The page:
Date: May 23, 2018
  • Identifying Best Strategies to Implement Patient-Centered Care
    This paper describes a qualitative study of four early Centers of Innovation (VA medical centers considered early leaders in patient-centered care [PCC]) to inform VA leadership about how best to catalyze and sustain change across the system. Investigators identified seven domains that impacted PCC implementation: 1) leadership, 2) patient and family engagement, 3) staff engagement, 4) focus on PCC innovations, 5) alignment of staff roles and priorities, 6) organizational structures and processes, and 7) environment of care. Within each domain, multi-faceted strategies for implementing change were identified. These included efforts by leadership at all levels of the organization who modeled PCC in their interactions – and who fostered willingness to try novel approaches to care among staff. Capturing patients’ voices, obtaining patient perspectives, and finding out what matters most to Veterans and their families also were essential to selecting, planning, and implementing PCC initiatives. Alignment and integration of patient-centered care within the organization, particularly surrounding roles, priorities, and bureaucratic rules, remained major challenges. Findings from this study were used to create policy-level incentives to change by incorporating the seven domains into VA senior executive performance measures.
    Date: March 7, 2018
  • Veterans with Heart Disease More Likely to Participate in Cardiac Rehabilitation (CR) When Home-Based CR Program is Available
    This study examined whether the implementation of new home-based cardiac rehabilitation (HBCR) programs is associated with improved cardiac rehabilitation (CR) participation among Veterans. Findings showed that Veterans hospitalized with ischemic heart disease were more likely to participate in CR when a home-based program was available. Implementation of HBCR increased participation from 6% to 25%, and was associated with four-fold greater odds of participation. Overall, participation in at least one CR session increased from 8% to 13%. Veterans offered HBCR were less likely to drop out after the first session than were those for whom HBCR was not available. Home-based cardiac rehabilitation may be an effective tool for increasing CR participation among Veterans who would otherwise decline participation, thereby improving patient outcomes.
    Date: January 22, 2018
  • Medical Record Alert Associated with Reduced Opioid and Benzodiazepine Co-prescribing
    This implementation project evaluated the effectiveness of an advanced medication alert designed to reduce opioid and benzodiazepine co-prescribing among Veterans with high-risk conditions (substance use disorder, sleep apnea, suicide risk, and age =65) at one VA healthcare system (VA Puget Sound). Findings showed that the proportions of patients with concurrent prescriptions decreased significantly post-alert launch among Veterans with substance use (25%), sleep apnea (39%), and suicide risk (62%), with greater decreases at the alert site relative to the comparison site in sleep apnea and suicide-risk cohorts. Significant decreases in benzodiazepine prescribing were observed at the alert site only.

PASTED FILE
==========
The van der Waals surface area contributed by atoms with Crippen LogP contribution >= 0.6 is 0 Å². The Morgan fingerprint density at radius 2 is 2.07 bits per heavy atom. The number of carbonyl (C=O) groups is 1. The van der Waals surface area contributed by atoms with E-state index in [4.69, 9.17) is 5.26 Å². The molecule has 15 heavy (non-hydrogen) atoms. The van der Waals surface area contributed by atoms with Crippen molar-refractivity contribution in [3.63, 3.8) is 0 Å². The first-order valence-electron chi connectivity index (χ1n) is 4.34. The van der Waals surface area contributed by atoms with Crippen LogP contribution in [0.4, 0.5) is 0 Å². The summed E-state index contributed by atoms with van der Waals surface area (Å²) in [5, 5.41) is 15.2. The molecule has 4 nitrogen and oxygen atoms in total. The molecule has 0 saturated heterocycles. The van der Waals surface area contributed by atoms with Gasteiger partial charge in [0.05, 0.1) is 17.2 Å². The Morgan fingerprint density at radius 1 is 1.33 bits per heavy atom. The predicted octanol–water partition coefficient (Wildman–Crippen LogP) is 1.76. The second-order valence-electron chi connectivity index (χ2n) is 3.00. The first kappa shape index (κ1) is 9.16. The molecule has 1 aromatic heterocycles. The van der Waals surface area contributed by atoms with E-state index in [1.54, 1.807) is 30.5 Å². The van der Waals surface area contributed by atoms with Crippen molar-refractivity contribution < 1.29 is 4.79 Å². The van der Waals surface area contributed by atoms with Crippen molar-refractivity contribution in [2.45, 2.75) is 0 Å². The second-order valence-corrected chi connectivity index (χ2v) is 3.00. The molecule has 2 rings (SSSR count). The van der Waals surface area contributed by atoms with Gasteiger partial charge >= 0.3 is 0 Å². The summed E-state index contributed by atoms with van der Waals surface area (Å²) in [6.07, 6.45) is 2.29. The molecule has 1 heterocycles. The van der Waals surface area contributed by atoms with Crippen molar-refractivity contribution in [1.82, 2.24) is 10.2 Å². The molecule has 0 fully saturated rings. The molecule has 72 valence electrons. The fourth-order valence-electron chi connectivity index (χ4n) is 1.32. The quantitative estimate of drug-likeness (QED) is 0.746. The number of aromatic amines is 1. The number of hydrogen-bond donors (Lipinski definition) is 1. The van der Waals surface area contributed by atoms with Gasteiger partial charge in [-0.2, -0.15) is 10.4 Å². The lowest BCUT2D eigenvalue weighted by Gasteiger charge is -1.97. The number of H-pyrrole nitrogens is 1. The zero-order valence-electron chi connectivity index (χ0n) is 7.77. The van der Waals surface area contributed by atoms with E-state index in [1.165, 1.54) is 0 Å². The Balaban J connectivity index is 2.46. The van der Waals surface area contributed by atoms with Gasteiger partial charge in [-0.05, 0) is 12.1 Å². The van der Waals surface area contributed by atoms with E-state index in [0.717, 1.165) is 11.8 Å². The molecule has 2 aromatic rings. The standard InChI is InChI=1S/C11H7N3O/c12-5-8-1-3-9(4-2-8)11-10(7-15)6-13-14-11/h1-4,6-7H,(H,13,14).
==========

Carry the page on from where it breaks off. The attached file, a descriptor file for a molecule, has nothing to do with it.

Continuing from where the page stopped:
Date: December 28, 2017
  • More Patient-Aligned Care Team Components Translates to Improved Quality of Care for Veterans with Chronic Disease
    This study examined whether the extent to which clinics had implemented PACT components was associated with improvements in the quality of care for Veterans with chronic conditions over a four year period. Findings showed that over four years concurrent with PACT implementation, primary care clinics with the most PACT components in place had greater improvements in 5 of 7 chronic disease intermediate clinical outcome and 2 of 8 chronic disease process measures when compared to clinics with the least PACT components in place. Quality measures that improved more among the clinics with highest PACT implementation included LDL< 100 in CAD and DM patients, and BP < 160/100 in DM and HTN patients. Improvements in percentage of clinic patient population meeting clinical outcome quality measures over four years in the high PACT implementation clinics ranged from 1.3% to 5.2%. VA primary care clinics may be able to achieve improved quality of care for patients with common chronic conditions through patient-centered medical home-aligned changes in care delivery across all patients, if those changes are extensively implemented.
    Date: November 20, 2017
  • VA Experience with Implementing Intensive Primary Care Programs for Veterans at Highest Risk
    This case study describes VA’s experience with implementing intensive primary care programs, as well as the program elements that appear to be necessary to meet the complex care needs of these high-risk Veterans. Findings showed that the PACT Intensive Management program (PIM) has been successfully implemented for more than three years at five demonstration sites in the VA healthcare system. The PIM program has evolved over time, eventually converging on implementation of the following elements: an interdisciplinary care team, chronic disease management, comprehensive patient assessment and evaluation, care and case management, transitional care support, preventive home visits, pharmaceutical services, chronic disease self-management, caregiver support services, health coaching, and advanced care planning. PIM teams also found that including social workers and mental health providers on the interdisciplinary teams was critical to effectively address the psychosocial needs of these complex patients. In addition, having a central implementation coordinator facilitated the convergence of these program features across diverse demonstration sites.
    Date: October 25, 2017